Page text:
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[Edward Dowden was born in Cork, on | ful and pliant, spreading its first leaves to May 3, 1843. He entered Trinity College in the sunshine of May, differs from the moving 1859. During his undergraduate career he expanse of greenery visible a century later, chiefly devoted his attention to the study of which is hard to comprehend and probe with mental science, and obtained the highest col- the eye in its infinite details, multitudinous legiate distinctions attainable in this subject. and yet one, receiving through its sensitive His fellow-students gave the perhaps not less surfaces the gifts of light and dew, of noonvaluable testimony to his mastery of this day and of night, grasping the earth with inbranch of study by electing him president of extricable living knots, not unpossessed of the University Philosophical Society twice in haunts of shadow and secrecy, instinct with succession. In 1867 he became professor of ample mysterious murmurs,--the tree which English literature. has a history, and bears in wrinkled bark and wrenched bough memorials of time and change, of hardship, and drought, and storm. The poet Gray in a well-known passage invented a piece of beautiful mythology, according to which the infant Shakspere is represented
Mr. Dowden has been a frequent contributor to all the high-class magazines: the Contemporary, Fortnightly, Westminster, Fraser, and Cornhill. His first work was published in 1875-Shakspere, his Mind and Art, a Critical Study. This is a very remarkable con- as receiving gifts from the great Dispensatribution to the literature of the great Eng-tress:lish dramatist, and has already taken rank among the standard works on the subject. It is now in its fourth edition, and has been translated into German and Russian. A volume of Poems, which appeared in 1876, was received with great favour by the leading critical journals, and has passed that Rubicon of poets-a second edition. Studies in Literature (1875) contained a number of suggestive criticisms on the chief literary masters of our time-the most remarkable perhaps being that on George Eliot. Mr. Dowden has, besides, contributed a Shakspere Primer to the "Literature Primers" edited by the well-known historian Mr. J. R. Green, and he was chosen to contribute Southey to the series of "English Men of Letters," in course of publication under the guidance of Mr. John Morley.]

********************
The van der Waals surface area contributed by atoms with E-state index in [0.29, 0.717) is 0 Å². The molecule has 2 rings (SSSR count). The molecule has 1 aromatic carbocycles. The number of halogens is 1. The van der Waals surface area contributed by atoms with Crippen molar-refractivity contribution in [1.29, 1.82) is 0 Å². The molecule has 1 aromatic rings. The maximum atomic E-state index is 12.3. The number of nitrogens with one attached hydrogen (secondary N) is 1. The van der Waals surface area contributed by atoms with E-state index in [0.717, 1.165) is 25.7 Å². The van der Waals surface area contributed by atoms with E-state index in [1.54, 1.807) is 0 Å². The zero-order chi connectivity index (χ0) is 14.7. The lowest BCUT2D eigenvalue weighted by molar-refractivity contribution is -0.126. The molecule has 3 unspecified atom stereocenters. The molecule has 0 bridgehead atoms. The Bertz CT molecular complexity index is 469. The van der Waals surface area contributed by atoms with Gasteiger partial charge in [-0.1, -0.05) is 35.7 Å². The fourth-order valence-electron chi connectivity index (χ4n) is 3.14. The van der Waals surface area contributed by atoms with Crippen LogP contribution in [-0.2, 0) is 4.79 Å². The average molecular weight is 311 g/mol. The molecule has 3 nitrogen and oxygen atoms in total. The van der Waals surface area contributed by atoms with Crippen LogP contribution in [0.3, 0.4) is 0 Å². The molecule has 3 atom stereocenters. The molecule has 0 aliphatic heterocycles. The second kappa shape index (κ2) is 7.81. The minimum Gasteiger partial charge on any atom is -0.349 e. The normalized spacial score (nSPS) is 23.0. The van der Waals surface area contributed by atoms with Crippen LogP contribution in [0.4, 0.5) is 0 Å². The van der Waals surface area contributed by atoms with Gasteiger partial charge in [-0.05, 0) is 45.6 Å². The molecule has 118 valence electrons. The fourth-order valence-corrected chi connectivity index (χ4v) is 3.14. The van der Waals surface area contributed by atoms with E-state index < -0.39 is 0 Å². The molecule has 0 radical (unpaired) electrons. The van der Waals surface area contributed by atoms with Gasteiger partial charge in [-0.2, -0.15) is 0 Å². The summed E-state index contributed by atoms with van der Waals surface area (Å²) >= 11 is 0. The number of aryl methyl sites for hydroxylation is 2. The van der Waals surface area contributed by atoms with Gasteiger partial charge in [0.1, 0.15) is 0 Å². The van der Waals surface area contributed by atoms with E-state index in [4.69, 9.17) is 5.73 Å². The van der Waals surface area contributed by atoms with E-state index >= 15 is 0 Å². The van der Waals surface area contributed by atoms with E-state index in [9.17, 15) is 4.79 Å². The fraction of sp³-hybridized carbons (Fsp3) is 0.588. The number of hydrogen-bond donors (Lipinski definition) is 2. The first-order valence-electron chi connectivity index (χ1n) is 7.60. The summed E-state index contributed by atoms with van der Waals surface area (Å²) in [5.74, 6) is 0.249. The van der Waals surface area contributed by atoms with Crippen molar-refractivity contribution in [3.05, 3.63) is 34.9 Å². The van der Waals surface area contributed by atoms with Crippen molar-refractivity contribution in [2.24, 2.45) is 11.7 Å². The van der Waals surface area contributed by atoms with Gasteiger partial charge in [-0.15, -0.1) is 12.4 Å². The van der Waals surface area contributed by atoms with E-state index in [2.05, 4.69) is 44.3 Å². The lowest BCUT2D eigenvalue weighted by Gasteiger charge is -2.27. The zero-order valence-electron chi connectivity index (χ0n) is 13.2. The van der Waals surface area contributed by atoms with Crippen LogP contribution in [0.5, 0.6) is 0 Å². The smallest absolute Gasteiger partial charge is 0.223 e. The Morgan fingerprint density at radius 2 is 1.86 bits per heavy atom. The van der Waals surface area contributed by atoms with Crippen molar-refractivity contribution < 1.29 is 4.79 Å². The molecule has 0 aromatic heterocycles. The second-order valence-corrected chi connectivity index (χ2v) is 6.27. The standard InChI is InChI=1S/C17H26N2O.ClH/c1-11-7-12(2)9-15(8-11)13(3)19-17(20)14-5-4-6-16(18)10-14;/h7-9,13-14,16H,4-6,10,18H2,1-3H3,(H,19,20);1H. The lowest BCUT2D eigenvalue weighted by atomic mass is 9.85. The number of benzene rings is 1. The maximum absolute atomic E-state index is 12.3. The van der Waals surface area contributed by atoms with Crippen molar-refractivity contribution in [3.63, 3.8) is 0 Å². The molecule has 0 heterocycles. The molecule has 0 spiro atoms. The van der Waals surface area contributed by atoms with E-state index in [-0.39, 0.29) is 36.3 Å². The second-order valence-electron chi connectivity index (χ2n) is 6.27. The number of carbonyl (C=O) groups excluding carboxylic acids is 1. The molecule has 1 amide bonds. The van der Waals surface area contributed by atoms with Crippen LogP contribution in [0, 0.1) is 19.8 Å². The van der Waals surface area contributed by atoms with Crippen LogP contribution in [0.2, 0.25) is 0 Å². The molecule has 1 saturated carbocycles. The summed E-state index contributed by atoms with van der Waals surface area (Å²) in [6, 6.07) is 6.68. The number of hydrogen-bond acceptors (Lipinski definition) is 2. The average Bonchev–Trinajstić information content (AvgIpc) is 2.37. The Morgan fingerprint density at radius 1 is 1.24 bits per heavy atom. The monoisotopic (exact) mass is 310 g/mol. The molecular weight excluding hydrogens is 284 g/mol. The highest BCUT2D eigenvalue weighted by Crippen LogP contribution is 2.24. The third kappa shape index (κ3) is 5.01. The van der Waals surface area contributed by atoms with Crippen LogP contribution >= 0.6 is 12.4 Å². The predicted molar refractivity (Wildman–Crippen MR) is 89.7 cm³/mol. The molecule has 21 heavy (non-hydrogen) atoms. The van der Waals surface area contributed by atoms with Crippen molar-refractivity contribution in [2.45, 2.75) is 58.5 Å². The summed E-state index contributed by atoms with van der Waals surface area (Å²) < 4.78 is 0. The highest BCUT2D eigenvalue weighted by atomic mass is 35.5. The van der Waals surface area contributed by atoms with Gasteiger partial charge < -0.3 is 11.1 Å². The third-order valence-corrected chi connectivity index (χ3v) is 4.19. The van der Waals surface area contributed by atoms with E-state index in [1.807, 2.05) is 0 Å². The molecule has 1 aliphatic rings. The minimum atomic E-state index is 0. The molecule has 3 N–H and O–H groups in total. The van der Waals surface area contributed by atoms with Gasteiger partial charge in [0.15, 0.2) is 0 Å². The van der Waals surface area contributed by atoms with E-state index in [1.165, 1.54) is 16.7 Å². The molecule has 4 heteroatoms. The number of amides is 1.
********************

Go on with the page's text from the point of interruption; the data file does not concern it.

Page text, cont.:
THE GROWTH OF SHAKSPERE'S
Now we proceed to observe, in some few of its stages of progress, the growth of that organism. Shakspere in 1590, Shakspere in 1600, and Shakspere in 1610, was one and the same living entity; but the adolescent Shakspere differed from the adult, and again from Shakspere in the supremacy of his ripened manhood, as much as the slender stem, grace
1 By permission of the author.
"Far from the sun and summer gale
Thine too these golden keys, immortal Boy!
Everything takes up its place more rightly in a spacious world, accurately observed, than in the narrow world of the mere idealist. In bare acquisition of observed fact Shakspere marvellously increased from year to year. He grew in wisdom and in knowledge (such an admission does not wrong the divinity of genius), not less but more than other men. Quite a little library exists illustrating the branch of information, and with that: The minute acquaintance of Shakspere with this Legal Acquirements of Shakspere; Shakspere's Knowledge and Use of the Bible; Shakspere's
Delineations of Insanity; The Rural Life of | had gained vigour to cope with fate; and Shakspere; Shakspere's Garden; The Orni- could "accept all things not understood." thology of Shakspere; The Insects mentioned And during these years, while each faculty by Shakspere; and such like. Conjectural was augmenting its proper life, the vital play inquiry, which attempts to determine whether of one faculty into and through the other Shakspere was an attorney's clerk or whether became more swift, subtle, and penetrating. he was a soldier, whether Shakspere was In Shakspere's earlier writings we can obever in Italy, or whether he was in Ger- serve him setting his wit to work, or his many, or whether he was in Scotland,-in- fancy to work; now he is clever and inquiry such as this may lead to no very certain tellectual, and again he is tender and enresult with respect to the particular matter in thusiastic. But in his latter style imaginaquestion. But one thing which such special tion and thought, wisdom, and mirth, and critical studies as these establish is the enor- charity, experience and surmise, play into and mous receptivity of the poet. This vast and through one another, until frequently the sigvaried mass of information he assimilated and nificance of a passage becomes obscured by made his own. And such store of information its manifold vitality. The murmur of au came to Shakspere only by the way, as an embryo thought or feeling already obscurely addition to the more important possession of mingles with the murmurs of the parent life knowledge about human character and human in which it is enveloped. life which forms the proper body of fact needful for dramatic art. In proportion as an animal is of great size, the masses of nutriment which he procures are large. "The Arctic whale gulps in whole shoals of acephala and molluscs."